When the Martha’s Vineyard Regional High School school committee meets Monday night, there will be a familiar face.

Kimberly Kirk, an Edgartown school committee appointee on the high school board for the past several years, will be there, despite having lost to challenger Kelly Scott at the April annual town election.

The planned appearance of a committee member who was just defeated has ruffled some feathers around the Island, but Ms. Kirk said the regional school agreement dictates that committee members continue to serve through the end of May.

“Under the terms of the regional agreement, which was approved by all six towns, I’m entitled to stay on until May 31,” Ms. Kirk said in a telephone interview Monday morning. “Edgartown is entitled to have a representative there. This is about my town. This isn’t about me.”

In an email to Ms. Kirk that was provided to the Gazette, schools superintendent Richard Smith said that the regional agreement states that the Edgartown, Oak Bluffs and Tisbury school committees shall annually appoint its members to the high school committee at some point in May. That appointee shall serve for one year starting in June.

“This means that although a person must be a member of the local school committee, such as the Edgartown School Committee, at the time of appointment to the Regional School Committee, upon being appointed, that person continues to serve through May 31 of the following year whether or not that person continues to be a member of the local school committee,” Mr. Smith wrote.

Additionally, the regional agreement mandates that the local school committee can’t act during the month of April to appoint a new member, he wrote.

Conversely, West Tisbury, Chilmark and Aquinnah members on the high school committee are to be the people who are elected or appointed to the “member town” seats on the up-Island regional school district committee, which oversees the up-Island schools. They serve on the regional high school committee from the time they are appointed by the local select boards until their successors are appointed, according to the agreement.

In an interview with the Gazette Monday, Mr. Smith, who started as superintendent in 2022, said he was unsure if there had been questions in the past about the committee transitions. Because this was his first election, Mr. Smith went back through the agreement to make sure everything was proceeding correctly.

He had the school’s attorney look into the matter and they concurred with the May 31 end date.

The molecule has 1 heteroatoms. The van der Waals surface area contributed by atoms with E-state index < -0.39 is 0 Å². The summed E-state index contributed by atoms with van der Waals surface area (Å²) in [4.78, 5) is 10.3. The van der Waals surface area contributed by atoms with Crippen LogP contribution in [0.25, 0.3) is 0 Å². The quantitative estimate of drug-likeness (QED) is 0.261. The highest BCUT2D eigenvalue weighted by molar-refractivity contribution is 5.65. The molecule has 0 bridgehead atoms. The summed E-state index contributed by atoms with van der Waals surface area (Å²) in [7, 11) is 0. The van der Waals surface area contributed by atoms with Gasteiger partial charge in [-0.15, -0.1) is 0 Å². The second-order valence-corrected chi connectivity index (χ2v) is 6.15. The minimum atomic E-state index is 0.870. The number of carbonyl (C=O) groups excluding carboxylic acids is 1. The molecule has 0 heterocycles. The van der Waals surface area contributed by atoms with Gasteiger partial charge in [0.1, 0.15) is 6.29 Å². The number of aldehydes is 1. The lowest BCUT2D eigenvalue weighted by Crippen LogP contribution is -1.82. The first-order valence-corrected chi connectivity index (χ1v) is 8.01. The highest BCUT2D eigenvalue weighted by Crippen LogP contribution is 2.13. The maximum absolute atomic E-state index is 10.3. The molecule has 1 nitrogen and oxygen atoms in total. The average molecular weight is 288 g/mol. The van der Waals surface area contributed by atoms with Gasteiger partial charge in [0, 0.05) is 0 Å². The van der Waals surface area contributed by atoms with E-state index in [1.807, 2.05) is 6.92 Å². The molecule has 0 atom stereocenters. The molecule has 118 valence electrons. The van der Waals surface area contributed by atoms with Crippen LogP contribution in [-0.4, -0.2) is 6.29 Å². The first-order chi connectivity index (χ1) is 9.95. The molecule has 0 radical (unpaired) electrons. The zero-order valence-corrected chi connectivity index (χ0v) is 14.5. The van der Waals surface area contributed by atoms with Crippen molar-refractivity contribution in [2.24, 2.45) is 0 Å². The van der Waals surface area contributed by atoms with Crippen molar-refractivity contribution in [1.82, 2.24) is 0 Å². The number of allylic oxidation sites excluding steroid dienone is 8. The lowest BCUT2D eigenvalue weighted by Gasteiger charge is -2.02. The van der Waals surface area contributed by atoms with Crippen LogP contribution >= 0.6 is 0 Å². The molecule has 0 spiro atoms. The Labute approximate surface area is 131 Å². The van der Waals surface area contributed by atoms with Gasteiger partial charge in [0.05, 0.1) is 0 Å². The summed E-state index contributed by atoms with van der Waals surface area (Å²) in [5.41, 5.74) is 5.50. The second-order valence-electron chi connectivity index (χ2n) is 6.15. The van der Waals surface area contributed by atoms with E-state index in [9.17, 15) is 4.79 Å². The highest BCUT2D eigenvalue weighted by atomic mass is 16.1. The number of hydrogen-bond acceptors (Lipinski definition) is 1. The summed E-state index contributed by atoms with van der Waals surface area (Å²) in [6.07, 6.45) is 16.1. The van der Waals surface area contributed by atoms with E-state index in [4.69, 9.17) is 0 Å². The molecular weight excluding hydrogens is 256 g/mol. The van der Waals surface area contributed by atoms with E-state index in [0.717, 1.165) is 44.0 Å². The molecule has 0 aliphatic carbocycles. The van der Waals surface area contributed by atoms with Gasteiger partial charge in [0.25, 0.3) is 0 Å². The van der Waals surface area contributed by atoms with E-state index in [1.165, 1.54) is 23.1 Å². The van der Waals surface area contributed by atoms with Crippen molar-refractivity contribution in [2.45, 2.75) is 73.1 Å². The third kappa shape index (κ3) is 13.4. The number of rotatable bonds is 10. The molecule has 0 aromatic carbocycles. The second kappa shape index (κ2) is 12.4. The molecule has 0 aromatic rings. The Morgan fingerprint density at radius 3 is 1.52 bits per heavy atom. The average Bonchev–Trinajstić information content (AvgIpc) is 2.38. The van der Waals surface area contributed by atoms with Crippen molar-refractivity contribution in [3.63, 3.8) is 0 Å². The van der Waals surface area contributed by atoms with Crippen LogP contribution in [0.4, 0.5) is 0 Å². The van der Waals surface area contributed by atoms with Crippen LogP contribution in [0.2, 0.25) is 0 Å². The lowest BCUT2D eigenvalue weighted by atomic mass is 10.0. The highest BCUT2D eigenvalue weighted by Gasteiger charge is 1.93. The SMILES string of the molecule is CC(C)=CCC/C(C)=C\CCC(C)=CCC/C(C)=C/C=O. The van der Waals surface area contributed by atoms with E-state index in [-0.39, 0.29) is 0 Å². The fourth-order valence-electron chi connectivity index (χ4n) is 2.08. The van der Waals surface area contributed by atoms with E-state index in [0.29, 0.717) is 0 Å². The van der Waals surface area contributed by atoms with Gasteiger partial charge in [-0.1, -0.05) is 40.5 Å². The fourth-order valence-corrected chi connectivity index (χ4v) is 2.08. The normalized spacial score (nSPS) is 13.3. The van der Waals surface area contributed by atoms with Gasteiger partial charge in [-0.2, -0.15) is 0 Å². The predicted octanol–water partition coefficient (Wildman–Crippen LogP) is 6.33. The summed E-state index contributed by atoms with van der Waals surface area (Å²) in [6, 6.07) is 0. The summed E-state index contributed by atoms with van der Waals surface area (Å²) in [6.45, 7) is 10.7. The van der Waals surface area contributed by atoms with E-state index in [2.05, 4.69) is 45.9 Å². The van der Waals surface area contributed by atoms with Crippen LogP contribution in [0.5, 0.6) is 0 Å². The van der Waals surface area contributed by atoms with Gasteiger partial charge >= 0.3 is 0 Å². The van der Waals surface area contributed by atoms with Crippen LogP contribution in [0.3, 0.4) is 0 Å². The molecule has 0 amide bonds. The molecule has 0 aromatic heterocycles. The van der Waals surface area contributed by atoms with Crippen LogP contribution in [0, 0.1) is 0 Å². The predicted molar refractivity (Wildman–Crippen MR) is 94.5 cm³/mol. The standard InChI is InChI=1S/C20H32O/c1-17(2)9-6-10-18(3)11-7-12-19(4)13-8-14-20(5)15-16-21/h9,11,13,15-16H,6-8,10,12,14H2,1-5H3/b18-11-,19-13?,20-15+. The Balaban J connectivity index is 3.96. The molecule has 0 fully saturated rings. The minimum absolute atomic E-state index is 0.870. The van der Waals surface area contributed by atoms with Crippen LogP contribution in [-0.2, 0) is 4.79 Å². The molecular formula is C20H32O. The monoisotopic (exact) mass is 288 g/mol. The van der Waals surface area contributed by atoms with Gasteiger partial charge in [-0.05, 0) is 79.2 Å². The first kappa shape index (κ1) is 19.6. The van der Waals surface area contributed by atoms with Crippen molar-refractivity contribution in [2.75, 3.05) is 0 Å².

Having a sitting high school committee member who was ousted at the local election has rubbed some people the wrong way.

In a letter to the high school committee, Doug Ruskin, a West Tisbury resident and a member of the Dukes County Commission, said the regional agreement also allows a town school committee to appoint a member if they are lawfully removed from office.

“Clearly, this could be interpreted in multiple ways, including that she has been removed by the voters of Edgartown,” he wrote. “Her successor has been sworn in and Ms. Kirk is no longer an elected school committee member in that town.”

Mr. Ruskin said it was his “strong belief” that the high school committee should err on the side of caution in this matter.

The school district has come under pressure in the past few weeks as Chilmark and West Tisbury voted down the school budget in protest of the district’s plans to place no cap on legal spending to defend its plan to install an artificial turf playing field. The high school committee is slated  to talk about its lawsuit against the Oak Bluffs planning board, filed over the board’s denial of the turf plans, in an executive session Monday.

“Given the important decisions that will be made by your committee in the near future and the clear ambiguity of the language, I believe it is imperative that no decisions be made involving a ‘member’ whose position may be even slightly in question,” Mr. Ruskin wrote.

Ms. Kirk, a member of the high school subcommittees on transportation and athletics, said she wants to tie up loose ends before her exit. That includes trying to secure federal funds for the rollout of an electric bus fleet.

Ms. Kirk, who has also been in favor of the turf plan and made the motion to continue funding the ongoing lawsuit with no upper limit, said she had the support of town leaders to continue serving into May.

“I’m going to fulfill my oath and finish my term,” she said.